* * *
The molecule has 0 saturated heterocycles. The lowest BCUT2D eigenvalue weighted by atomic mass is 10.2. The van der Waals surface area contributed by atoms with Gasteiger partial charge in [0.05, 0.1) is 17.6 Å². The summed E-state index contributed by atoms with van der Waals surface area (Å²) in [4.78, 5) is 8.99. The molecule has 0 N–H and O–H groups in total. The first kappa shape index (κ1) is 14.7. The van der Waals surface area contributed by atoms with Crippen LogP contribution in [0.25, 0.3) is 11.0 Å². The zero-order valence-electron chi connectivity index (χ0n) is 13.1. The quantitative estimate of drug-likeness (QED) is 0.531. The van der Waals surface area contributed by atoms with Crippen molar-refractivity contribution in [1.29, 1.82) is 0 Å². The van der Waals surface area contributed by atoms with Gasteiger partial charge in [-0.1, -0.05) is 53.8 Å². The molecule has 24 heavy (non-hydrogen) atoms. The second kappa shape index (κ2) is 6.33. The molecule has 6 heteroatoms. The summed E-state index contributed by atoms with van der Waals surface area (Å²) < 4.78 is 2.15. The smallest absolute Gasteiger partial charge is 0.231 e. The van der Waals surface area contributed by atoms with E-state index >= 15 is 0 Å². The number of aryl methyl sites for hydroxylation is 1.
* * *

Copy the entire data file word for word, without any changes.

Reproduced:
The molecule has 0 saturated heterocycles. The lowest BCUT2D eigenvalue weighted by atomic mass is 10.2. The van der Waals surface area contributed by atoms with Gasteiger partial charge in [0.05, 0.1) is 17.6 Å². The summed E-state index contributed by atoms with van der Waals surface area (Å²) in [4.78, 5) is 8.99. The molecule has 0 N–H and O–H groups in total. The first kappa shape index (κ1) is 14.7. The van der Waals surface area contributed by atoms with Crippen LogP contribution in [0.25, 0.3) is 11.0 Å². The zero-order valence-electron chi connectivity index (χ0n) is 13.1. The quantitative estimate of drug-likeness (QED) is 0.531. The van der Waals surface area contributed by atoms with Crippen molar-refractivity contribution in [1.29, 1.82) is 0 Å². The van der Waals surface area contributed by atoms with Gasteiger partial charge in [-0.1, -0.05) is 53.8 Å². The molecule has 24 heavy (non-hydrogen) atoms. The second kappa shape index (κ2) is 6.33. The molecule has 6 heteroatoms. The summed E-state index contributed by atoms with van der Waals surface area (Å²) < 4.78 is 2.15. The smallest absolute Gasteiger partial charge is 0.231 e. The van der Waals surface area contributed by atoms with E-state index >= 15 is 0 Å². The number of aryl methyl sites for hydroxylation is 1.